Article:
Printing and screws


For all I've seen, fixing printing parts always uses screw and nut.

Is it possible to screw directly in drilled printed ABS or will it be stripped out ?

My experience has been that a nut and bolt work best for anything that requires torque. A screw will work if you can control how much pressure you use screwing it in……they do strip easy otherwise.

Yes it will works I have done it, but remember you only have plastic threads it is best to use a course thread

If something very solid is needed then I think brass threaded inserts for plastic is the best and most professional way - in big quantity cost cents but eBay or some shops will offer it more expensive in smaller quantity.


Best Regards

I screwed the pencil sharpener directly into the base I printed but added holes into the print for the screws.  So far it's holding really well!

Thanks for remarks and advices  :)

I do a lot of threaded holes directly in printed parts where a lot of tightening torque isn't required and where I have a good amount of thread length available. Sometimes you have to experiment with the hole size so that the threads have enough wall thickness to dig into but not so much that they go through the wall into the cavity/infill. For small screws (M2.5 - M4) I usually start with 0.5mm smaller than the nominal bolt size. For applications requiring a lot of tightening torque I embed a metal nut in the part somewhere.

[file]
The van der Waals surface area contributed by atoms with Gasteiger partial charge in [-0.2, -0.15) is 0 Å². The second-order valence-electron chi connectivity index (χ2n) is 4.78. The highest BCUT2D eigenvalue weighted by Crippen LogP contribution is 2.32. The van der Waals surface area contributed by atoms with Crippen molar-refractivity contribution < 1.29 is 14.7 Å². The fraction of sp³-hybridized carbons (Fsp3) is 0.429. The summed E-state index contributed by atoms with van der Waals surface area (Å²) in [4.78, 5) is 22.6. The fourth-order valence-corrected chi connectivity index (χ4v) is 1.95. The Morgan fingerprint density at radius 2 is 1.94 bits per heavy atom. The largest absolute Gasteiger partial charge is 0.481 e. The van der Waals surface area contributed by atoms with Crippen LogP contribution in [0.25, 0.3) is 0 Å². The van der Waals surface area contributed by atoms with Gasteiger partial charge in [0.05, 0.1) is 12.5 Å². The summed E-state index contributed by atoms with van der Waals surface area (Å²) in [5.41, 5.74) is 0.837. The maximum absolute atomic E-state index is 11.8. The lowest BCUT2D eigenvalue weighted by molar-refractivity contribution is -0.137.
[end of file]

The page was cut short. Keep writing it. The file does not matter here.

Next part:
I printed the RC-touring car from Thingiverse and just printed holes. The screws formed their threads by itself. Until now everything is tight fixed. If I have to screw them with higher torque I print a pocket for a hex nut (with pause function you can completely insert it).


Excellent article and subsequent discussion about fastening techniques here:

Be sure to check out the link to Rotite! - for many times use - brass inserts again, great movie :slight_smile:

Best Regards

Thanks, Martin, perfect! Also love the bloopers at the end :)

Yeah, but it must be hard to align these tiny inserts perpendicular to surface.

I still thread pre printed holes in most cases.

Thanks all for comments and solutions, Heated inserts got ma préférence  :)

Moi aussi! Ordering a bunch now...

Thread inserts are not that hard to insert. Because of their conical form they are almost “self-aligning”. We often use them instead of cutted threads in POM-parts. :wink:

Thread inserts are not that hard to insert. Because of their conical form they are almost "self-aligning". We often use them instead of cutted threads in POM-parts. ;)

Just be careful not to breathe those POM fumes!

Don’t worry these are milled parts and I’m only designing them. :wink: manufacturing is done by another department.

Are there POM-materials for FDM?

No, too dangerous, apart from any other considerations I think. I don't know how well it extrudes, bonds, etc.

I guess you’re right. I could imagine that it not bonds very well. :smiley:

Regarding the thread inserts…this video is very interesting. I only knew these “self-cutting” inserts from ENSAT, that we use. But the ones in the video are really cool for FDM parts.

Are there POM-materials for FDM?

I tested it few days ago in China they selling this kind of stuff, layers bonding is ok but POM when thin is very flexible and when become thin is hard as stone overall it warping as crazy and is useless to print even small objects.

Best Regards